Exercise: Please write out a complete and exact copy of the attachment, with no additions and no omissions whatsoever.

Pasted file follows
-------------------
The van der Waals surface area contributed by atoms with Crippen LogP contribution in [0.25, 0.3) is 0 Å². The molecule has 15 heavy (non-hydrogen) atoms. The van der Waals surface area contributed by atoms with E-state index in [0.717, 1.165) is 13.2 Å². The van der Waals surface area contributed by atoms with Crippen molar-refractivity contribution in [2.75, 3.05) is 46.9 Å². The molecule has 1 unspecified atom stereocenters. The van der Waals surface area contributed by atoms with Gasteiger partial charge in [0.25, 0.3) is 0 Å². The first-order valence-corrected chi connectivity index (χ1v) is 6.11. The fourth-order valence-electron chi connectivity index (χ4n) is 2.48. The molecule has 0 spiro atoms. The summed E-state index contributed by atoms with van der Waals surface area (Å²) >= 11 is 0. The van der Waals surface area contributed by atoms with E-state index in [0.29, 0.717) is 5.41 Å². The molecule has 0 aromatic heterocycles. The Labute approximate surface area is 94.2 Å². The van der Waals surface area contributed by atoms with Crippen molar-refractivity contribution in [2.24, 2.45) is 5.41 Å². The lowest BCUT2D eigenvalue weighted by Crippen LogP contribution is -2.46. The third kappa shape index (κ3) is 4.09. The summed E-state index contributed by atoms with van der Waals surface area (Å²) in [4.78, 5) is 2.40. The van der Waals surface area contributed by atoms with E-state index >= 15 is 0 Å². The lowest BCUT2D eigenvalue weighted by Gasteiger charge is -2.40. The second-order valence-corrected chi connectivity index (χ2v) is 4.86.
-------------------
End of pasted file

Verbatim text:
The van der Waals surface area contributed by atoms with Crippen LogP contribution in [0.25, 0.3) is 0 Å². The molecule has 15 heavy (non-hydrogen) atoms. The van der Waals surface area contributed by atoms with E-state index in [0.717, 1.165) is 13.2 Å². The van der Waals surface area contributed by atoms with Crippen molar-refractivity contribution in [2.75, 3.05) is 46.9 Å². The molecule has 1 unspecified atom stereocenters. The van der Waals surface area contributed by atoms with Gasteiger partial charge in [0.25, 0.3) is 0 Å². The first-order valence-corrected chi connectivity index (χ1v) is 6.11. The fourth-order valence-electron chi connectivity index (χ4n) is 2.48. The molecule has 0 spiro atoms. The summed E-state index contributed by atoms with van der Waals surface area (Å²) >= 11 is 0. The van der Waals surface area contributed by atoms with E-state index in [0.29, 0.717) is 5.41 Å². The molecule has 0 aromatic heterocycles. The Labute approximate surface area is 94.2 Å². The van der Waals surface area contributed by atoms with Crippen molar-refractivity contribution in [2.24, 2.45) is 5.41 Å². The lowest BCUT2D eigenvalue weighted by Crippen LogP contribution is -2.46. The third kappa shape index (κ3) is 4.09. The summed E-state index contributed by atoms with van der Waals surface area (Å²) in [4.78, 5) is 2.40. The van der Waals surface area contributed by atoms with E-state index >= 15 is 0 Å². The lowest BCUT2D eigenvalue weighted by Gasteiger charge is -2.40. The second-order valence-corrected chi connectivity index (χ2v) is 4.86.